Belgian political parties about mobility of the future
With important elections coming soon, the sister car magazines AutoGids (Flemish) and Le Moniteur Automobile (French) have asked the major political parties in Belgium what their views are on mobility of the future.
Mobility problems are always scoring higher on the urgency list of many people. That’s why AutoGids/Le Moniteur Automobile have organized a small survey about the intentions of the major political parties to cure the mobility problems in a densely populated country like Belgium.
In all 12 parties responded, 6 Flemish and 6 French speaking parties. On both sides of the linguistic barrier the ultra right wing parties, Vlaams belang and Parti Populaire, didn’t answer the survey.
All parties got 10 open questions about mobility and 6 closed ones. Difficult or sensible items like ‘salary cars’, road pricing or fiscal reforms, the quality of infrastructure were tackled. The closed questions served to get a graphic image of the points of view of the different parties.
In fact most of the parties make the same analysis of the problems arising. There is a huge problem of congestion, we have to look at public transport and other, alternative means of transport, like biking, and we have to change the fiscal scheme.
Solving these problems is another matter. There opinions can be very different. There is a clear difference between the political parties forming the government the last five years and the opposition. The first want to work on infrastructure, on the so-called missing links. They are more hesitant to tackle the problem of the ‘salary cars’ or the tax reform.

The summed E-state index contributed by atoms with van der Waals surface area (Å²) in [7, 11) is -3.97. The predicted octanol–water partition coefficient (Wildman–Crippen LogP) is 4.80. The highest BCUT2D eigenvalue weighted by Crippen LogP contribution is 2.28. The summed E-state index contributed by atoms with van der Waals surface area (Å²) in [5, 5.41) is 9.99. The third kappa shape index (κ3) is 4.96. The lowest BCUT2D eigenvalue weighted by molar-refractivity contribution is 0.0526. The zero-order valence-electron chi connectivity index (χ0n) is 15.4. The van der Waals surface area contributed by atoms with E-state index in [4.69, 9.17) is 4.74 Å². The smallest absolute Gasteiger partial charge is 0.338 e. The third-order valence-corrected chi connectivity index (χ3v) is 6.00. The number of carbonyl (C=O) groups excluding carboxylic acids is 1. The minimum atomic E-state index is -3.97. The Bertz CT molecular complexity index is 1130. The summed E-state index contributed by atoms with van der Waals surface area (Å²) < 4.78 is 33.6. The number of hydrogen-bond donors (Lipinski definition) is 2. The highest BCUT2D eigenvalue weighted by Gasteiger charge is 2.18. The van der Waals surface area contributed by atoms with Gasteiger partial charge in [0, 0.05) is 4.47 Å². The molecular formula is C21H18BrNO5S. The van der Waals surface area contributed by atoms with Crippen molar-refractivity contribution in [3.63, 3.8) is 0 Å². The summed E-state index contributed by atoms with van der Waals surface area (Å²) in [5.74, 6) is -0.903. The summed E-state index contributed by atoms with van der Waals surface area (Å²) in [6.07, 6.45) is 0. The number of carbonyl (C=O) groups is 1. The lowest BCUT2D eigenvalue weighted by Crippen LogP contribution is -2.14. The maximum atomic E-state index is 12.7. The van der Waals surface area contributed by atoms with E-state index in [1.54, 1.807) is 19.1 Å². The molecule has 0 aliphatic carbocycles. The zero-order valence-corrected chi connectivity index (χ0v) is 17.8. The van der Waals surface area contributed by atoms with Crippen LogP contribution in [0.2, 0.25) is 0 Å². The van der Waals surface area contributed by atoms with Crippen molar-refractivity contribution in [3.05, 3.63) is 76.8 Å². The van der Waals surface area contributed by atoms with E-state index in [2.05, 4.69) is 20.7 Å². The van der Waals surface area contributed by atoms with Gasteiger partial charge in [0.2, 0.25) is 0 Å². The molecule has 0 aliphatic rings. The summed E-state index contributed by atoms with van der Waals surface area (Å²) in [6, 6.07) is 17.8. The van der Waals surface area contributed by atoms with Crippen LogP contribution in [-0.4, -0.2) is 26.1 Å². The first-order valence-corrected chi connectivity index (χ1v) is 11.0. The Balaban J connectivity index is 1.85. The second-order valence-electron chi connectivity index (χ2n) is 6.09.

The opposition parties want far more investments in public transport. Also alternative means of transport, especially biking, have to be promoted. Company cars have to be real ones, not ‘salary cars’ to compensate for high taxes on labour.
These differences between left and right can be observed in both parties of the country. The only difference between north and south (Flemish and French) is the preferred way of road pricing. Pay per kilometre in the north meets a vignette in the south and a city toll in Brussels.
Is the future electric?
No party is against electric cars, on the contrary. Most of them are also convinced that the electric grid can cope with an increasing demand. The only requirement is that it has to be ‘smart’. Nevertheless, they don’t put all eggs in one basket: we have to be open to other forms of alternative energy, like hydrogen.
Last but not least, a lot of parties (mostly left wing) think that decisions in these matters have to be made on a federal or European level. Whereas more nationalistic parties stick more to the regional or even local decision levels.